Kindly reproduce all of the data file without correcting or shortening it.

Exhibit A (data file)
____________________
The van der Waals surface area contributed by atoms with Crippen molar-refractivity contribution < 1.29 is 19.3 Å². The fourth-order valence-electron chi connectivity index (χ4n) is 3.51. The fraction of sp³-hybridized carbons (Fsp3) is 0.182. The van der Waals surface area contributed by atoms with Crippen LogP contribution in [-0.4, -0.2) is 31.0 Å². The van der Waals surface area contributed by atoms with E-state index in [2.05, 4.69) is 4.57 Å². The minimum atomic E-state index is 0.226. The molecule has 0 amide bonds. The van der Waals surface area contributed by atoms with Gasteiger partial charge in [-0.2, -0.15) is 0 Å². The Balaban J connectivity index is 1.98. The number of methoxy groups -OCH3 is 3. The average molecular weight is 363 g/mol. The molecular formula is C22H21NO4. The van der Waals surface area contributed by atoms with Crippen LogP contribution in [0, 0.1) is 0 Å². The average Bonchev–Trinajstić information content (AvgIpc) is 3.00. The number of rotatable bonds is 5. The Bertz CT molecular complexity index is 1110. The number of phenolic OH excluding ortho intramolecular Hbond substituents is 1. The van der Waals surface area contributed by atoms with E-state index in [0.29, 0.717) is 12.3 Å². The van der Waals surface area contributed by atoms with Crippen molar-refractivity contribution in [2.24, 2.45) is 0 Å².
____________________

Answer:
The van der Waals surface area contributed by atoms with Crippen molar-refractivity contribution < 1.29 is 19.3 Å². The fourth-order valence-electron chi connectivity index (χ4n) is 3.51. The fraction of sp³-hybridized carbons (Fsp3) is 0.182. The van der Waals surface area contributed by atoms with Crippen LogP contribution in [-0.4, -0.2) is 31.0 Å². The van der Waals surface area contributed by atoms with E-state index in [2.05, 4.69) is 4.57 Å². The minimum atomic E-state index is 0.226. The molecule has 0 amide bonds. The van der Waals surface area contributed by atoms with Gasteiger partial charge in [-0.2, -0.15) is 0 Å². The Balaban J connectivity index is 1.98. The number of methoxy groups -OCH3 is 3. The average molecular weight is 363 g/mol. The molecular formula is C22H21NO4. The van der Waals surface area contributed by atoms with Crippen LogP contribution in [0, 0.1) is 0 Å². The average Bonchev–Trinajstić information content (AvgIpc) is 3.00. The number of rotatable bonds is 5. The Bertz CT molecular complexity index is 1110. The number of phenolic OH excluding ortho intramolecular Hbond substituents is 1. The van der Waals surface area contributed by atoms with E-state index in [0.29, 0.717) is 12.3 Å². The van der Waals surface area contributed by atoms with Crippen molar-refractivity contribution in [2.24, 2.45) is 0 Å².